Liberia's Bumpy Road to Democracy: Past and Present
By Theodore T. Hodge
August 20, 2004
For many generations since the founding of Liberia, Liberians were forcibly taught to not challenge authority. The prevailing culture seemed to sanction the theory of Divine Rule. The ruling class, specifically, high officials of government, were guaranteed to rule with impunity. In this bizarre and corrupt culture, Liberians came to accept their collective place of subjugation. Everyone seemed resigned to "hear no evil, speak no evil".
The late W.V.S. Tubman, a long-term patriarch of the ruling estate broke it down in the simplest of terms when he spoke during an interview and said: "The duty (responsibility) of the soldier is to obey, obey, obey". What he didn't explicitly say in that interview was that every Liberian citizen was expected to tote the same line: Obey and never question authority. The general public, rationalizing this perverse and unnatural ideology, came to accept and repeat the coined phrase "So say one, so say all".
Rational and progressive-minded people in a pluralistic and multi-cultural society will definitely question and challenge the appropriateness (or inappropriateness) of such an elementary fallacy. So says one, so say all? To the credit of a few brave and gallant citizens scattered over the country, there was some resistance to such absurdity. But on the whole, this philosophy of the few over the many, and the strong over the weak became Liberia's unfortunate legacy.
But how did such a menacing ideology become embedded in the Liberian mentality? Was it just the perversity of fate, or the arrogance and wickedness of man toward man? The latter seems to be the case. A case study of the results of past elections since the founding of the republic gives us a retrospective view of how we got here.
In the first national referendum after Liberia attained statehood, J.J. Roberts became our first president by winning about 97% of the votes cast, according to C.H. Huberich in the book, "The Political and Legislative History of Liberia", (volume 2, 1947). But only 308 people voted out of an estimated national population of 300,000. That means only one tenth of one percent of the total population made that momentous decision. My dear readers, only one tenth of one percent! No wonder the road to democracy had a rocky start. We've been on a bumpy ride since!
There may have been a number of reasons why voter turnout was so poor to begin with. Given the level of infrastructural development, we cannot rule out the difficulties posed in logistical terms. But let students of history be reminded that "Franchise was limited to some Americo-Liberian males until 1947". (See Blaustein and Flanz, 1971, "Liberia").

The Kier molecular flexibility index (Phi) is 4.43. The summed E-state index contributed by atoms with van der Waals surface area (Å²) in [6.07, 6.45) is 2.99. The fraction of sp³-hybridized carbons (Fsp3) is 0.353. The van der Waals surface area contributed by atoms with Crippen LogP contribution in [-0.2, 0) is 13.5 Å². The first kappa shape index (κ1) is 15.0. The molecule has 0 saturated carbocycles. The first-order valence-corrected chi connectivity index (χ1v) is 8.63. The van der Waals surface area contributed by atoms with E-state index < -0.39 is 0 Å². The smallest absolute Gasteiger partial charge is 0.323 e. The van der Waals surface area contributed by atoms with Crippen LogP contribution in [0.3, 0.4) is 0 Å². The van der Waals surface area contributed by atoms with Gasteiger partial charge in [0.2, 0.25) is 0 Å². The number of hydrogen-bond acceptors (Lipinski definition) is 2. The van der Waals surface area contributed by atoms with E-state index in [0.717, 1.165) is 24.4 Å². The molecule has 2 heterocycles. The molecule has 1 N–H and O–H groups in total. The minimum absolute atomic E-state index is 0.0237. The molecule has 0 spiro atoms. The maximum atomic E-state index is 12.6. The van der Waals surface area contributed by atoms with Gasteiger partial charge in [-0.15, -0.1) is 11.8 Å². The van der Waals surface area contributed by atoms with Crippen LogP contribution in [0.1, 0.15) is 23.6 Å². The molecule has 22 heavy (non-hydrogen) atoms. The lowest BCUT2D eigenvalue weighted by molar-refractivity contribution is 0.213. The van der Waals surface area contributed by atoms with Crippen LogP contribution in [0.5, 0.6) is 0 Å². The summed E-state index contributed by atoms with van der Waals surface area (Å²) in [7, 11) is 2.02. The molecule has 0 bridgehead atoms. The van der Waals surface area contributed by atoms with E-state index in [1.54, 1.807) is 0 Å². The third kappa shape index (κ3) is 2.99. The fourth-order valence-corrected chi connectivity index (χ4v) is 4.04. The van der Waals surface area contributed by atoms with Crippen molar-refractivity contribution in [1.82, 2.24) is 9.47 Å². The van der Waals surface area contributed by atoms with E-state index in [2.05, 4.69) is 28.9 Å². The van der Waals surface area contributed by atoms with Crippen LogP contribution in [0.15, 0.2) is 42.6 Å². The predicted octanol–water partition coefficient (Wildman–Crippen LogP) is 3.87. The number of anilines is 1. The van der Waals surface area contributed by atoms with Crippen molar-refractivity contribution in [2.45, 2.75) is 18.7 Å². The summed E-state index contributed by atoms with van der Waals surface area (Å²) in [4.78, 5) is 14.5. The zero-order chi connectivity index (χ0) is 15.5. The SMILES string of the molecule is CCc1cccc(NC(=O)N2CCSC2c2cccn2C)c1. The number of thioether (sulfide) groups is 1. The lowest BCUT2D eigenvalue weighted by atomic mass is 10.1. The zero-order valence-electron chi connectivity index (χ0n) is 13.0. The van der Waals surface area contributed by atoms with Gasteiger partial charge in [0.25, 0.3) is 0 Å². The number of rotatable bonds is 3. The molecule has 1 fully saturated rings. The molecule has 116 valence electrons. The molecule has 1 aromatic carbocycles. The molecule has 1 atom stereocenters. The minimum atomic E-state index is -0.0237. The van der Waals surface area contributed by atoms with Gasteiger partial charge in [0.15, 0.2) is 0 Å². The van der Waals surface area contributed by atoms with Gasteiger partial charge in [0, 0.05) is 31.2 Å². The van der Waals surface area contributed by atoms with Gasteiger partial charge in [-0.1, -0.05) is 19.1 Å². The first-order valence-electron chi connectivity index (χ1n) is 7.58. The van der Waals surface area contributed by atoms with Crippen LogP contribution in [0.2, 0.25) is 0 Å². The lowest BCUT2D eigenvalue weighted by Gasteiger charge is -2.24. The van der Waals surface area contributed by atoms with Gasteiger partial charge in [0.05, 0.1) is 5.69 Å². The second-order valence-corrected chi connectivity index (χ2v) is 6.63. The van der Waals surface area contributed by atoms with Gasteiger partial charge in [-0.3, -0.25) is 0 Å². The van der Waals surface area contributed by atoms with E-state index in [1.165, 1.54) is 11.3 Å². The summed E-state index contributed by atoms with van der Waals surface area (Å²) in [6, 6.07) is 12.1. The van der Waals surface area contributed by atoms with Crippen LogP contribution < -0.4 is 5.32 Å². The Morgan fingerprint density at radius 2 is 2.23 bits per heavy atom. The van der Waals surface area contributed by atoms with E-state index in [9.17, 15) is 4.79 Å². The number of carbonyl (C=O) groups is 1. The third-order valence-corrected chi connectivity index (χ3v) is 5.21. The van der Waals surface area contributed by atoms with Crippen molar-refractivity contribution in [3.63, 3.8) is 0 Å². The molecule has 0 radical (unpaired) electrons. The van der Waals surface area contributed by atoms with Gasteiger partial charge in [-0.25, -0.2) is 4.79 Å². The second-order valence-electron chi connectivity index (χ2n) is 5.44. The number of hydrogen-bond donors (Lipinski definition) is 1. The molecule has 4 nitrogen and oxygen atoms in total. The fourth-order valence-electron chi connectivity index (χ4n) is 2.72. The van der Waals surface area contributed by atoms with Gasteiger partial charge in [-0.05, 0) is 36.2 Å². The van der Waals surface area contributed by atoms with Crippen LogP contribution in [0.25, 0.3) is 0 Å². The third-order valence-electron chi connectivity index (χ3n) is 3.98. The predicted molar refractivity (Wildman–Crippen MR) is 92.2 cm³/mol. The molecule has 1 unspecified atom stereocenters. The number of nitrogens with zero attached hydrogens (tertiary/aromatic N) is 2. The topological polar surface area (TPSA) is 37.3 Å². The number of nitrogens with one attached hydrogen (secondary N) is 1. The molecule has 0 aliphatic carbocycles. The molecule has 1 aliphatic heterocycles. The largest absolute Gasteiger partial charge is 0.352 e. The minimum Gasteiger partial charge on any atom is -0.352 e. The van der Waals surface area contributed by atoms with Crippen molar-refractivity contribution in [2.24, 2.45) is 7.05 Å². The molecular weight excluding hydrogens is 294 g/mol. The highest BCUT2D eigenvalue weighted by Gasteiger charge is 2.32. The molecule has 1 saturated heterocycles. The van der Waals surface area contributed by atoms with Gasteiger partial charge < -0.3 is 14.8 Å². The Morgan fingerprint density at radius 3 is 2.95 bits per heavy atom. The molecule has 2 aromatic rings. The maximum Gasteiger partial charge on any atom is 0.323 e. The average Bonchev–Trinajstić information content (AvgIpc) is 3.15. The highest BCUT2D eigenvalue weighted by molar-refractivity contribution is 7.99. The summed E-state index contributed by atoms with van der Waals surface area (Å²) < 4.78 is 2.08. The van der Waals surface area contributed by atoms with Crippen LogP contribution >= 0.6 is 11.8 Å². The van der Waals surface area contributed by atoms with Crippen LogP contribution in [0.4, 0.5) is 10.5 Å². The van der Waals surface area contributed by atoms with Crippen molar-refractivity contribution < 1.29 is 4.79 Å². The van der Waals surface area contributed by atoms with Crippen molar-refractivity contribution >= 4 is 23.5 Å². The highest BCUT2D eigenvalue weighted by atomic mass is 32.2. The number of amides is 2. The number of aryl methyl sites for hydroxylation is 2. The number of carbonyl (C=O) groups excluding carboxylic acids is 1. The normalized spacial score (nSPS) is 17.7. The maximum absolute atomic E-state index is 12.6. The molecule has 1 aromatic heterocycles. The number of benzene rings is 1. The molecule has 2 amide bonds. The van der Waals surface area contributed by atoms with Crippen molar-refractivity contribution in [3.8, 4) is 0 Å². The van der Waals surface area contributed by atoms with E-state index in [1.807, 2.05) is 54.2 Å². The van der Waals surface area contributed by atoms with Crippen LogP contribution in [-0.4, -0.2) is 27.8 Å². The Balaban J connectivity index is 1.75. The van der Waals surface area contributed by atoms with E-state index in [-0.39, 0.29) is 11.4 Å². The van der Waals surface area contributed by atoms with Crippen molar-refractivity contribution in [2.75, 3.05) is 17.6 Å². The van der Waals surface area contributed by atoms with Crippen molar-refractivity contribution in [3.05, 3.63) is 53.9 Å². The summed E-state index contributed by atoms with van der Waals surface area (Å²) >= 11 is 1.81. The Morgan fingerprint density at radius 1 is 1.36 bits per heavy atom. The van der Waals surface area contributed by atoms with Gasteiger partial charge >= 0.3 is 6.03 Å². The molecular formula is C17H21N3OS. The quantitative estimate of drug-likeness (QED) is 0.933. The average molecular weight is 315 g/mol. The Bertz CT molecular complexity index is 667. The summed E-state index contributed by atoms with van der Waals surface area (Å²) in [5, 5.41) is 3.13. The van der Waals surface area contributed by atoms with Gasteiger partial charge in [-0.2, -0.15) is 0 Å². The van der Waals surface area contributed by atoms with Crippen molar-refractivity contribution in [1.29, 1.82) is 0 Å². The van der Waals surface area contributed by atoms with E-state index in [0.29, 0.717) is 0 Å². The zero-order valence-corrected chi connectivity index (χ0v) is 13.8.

The 1952 national election was the first time in Liberian history that universal suffrage was extended to the general populace. This means it took over a hundred years for indigenous Liberian citizens and women to earn the right to vote. Until then, only certain Americo-Liberian males enjoyed this privilege. And they called this democracy?
After J.J. Roberts got about 97% of the votes in the first election, every other president, including J.J. Roberts for another stint, got one hundred percent of the votes, except in two cases: Running for his third term in 1927, C.D.B. King only managed to get about 72.5% of the votes cast, with five percent of the population voting. Again in 1955, W.V.S. Tubman only managed to collect about 99.5% of the votes cast. I guess it would be fair to say he was having a bad year. But his next four terms (1959, 1963, 1967, and 1971) were clean sweeps; netting him 100% of the votes each time. His successor, William R. Tolbert followed the tradition of getting a clean sweep in 1975, after completing Tubman's un-expired term.
All through the rule of successive regimes from independence through the next one hundred thirty three years, Liberia's leadership could be characterized as iron-fisted. But amazingly, the Liberian people had been successfully brainwashed to accept their fate as subjects, not full citizens endowed with the right to question their rulers. Such complacency made Liberia a stable country; at least, that was the assumption.